Cuomo will exit Albany leaving taxpayers and commuters paying higher fares, taxes and tolls in coming years for a final project cost closer to $5 billion than his promised $3.98 billion to cover the tab.
December 6, 2020
Dear Letters Editor:
News that toll hikes have been approved for the New York Thruway and Mario Cuomo Bridge should come as no surprise to anyone. This will be the first of many toll hikes we will see in coming years. Blaming lost revenues as a result of COVID-19 as the justification for toll hikes doesn’t tell the whole story. Motorists and taxpayers have never been informed of the final outcome for the new Tappan Zee Bridge construction contractors lawsuit against the New York State Thruway Authority for $900 million in additional incurred costs for work not compensated. This includes overtime for project schedule acceleration and change orders to the base contract for additional work. What is the real relationship of the new toll hikes to cover these costs?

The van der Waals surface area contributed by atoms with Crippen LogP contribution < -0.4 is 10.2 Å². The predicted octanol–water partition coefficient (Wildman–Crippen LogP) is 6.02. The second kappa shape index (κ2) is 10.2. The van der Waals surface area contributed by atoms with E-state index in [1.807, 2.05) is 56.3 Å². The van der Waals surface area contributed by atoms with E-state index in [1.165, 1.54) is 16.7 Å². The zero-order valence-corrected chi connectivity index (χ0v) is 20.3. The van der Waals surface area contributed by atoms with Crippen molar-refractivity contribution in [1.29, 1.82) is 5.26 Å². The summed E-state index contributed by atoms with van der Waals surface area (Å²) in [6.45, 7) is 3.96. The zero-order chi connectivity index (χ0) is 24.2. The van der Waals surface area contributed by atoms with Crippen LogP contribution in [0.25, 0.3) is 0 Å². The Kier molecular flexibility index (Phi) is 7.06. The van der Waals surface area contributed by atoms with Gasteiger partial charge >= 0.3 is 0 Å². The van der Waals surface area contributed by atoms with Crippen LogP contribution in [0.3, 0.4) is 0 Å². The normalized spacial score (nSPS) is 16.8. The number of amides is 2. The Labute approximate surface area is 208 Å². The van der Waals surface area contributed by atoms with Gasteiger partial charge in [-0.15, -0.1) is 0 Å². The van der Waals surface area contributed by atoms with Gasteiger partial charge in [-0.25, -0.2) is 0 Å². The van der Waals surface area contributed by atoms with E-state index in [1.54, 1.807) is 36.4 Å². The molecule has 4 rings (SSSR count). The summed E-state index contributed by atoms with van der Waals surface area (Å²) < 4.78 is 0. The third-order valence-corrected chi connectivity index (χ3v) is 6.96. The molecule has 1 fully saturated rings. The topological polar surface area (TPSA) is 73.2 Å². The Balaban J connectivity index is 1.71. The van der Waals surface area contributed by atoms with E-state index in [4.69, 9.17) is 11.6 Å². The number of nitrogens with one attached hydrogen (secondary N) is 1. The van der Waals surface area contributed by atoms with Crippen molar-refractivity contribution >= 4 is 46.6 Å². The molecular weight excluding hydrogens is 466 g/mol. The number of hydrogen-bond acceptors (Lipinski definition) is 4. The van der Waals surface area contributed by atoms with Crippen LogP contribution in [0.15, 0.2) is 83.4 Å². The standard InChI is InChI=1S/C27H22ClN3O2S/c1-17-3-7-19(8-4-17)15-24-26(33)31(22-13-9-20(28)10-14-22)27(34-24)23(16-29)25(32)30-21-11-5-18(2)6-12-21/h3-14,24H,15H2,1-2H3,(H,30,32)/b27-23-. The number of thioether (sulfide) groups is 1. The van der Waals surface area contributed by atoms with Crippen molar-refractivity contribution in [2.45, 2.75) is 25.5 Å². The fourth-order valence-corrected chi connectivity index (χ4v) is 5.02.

Toll hikes are how Governor Andrew Cuomo always intended to find several billion to pay for construction. What was the final price tag for construction of the new Tappan Zee Bridge?
The NYC Citizens Budget Commission previously reported that tolls on the new bridge will likely increase from $5.00 to $10.50 over time.
Cuomo made a cold political calculation by promising not to raise the tolls when running for another term in 2018. To pay back the $1.6 billion dollar Federal Transportation Infrastructure Finance and Improvement Act (TIFIA) loan and $1 billion Thruway Authority Bond, as well as up to $900 million in final payment to the contractor, tolls always had to go up sooner or later. The well respected Moody’s Investment Services estimated the tolls will go up to $7.60 by 2021 and $15 by 2026 for the Thruway Authority to be able to pay back the loan, bond and resolution for up to $900 million more in contractor final payment claims.
There ain’t no such thing as a free lunch or in this case, construction of a bridge. At the end of the day, someone has to pay.
(Larry Penner is a transportation advocate, historian and writer who previously worked for the Federal Transit Administration Region 2 New York Office. This included the development, review, approval and oversight for billions in capital projects and programs for the MTA, NYC Transit, Metro North Rail Road, Westchester Bee Line Bus along with 30 other transit agencies in NY & NJ)
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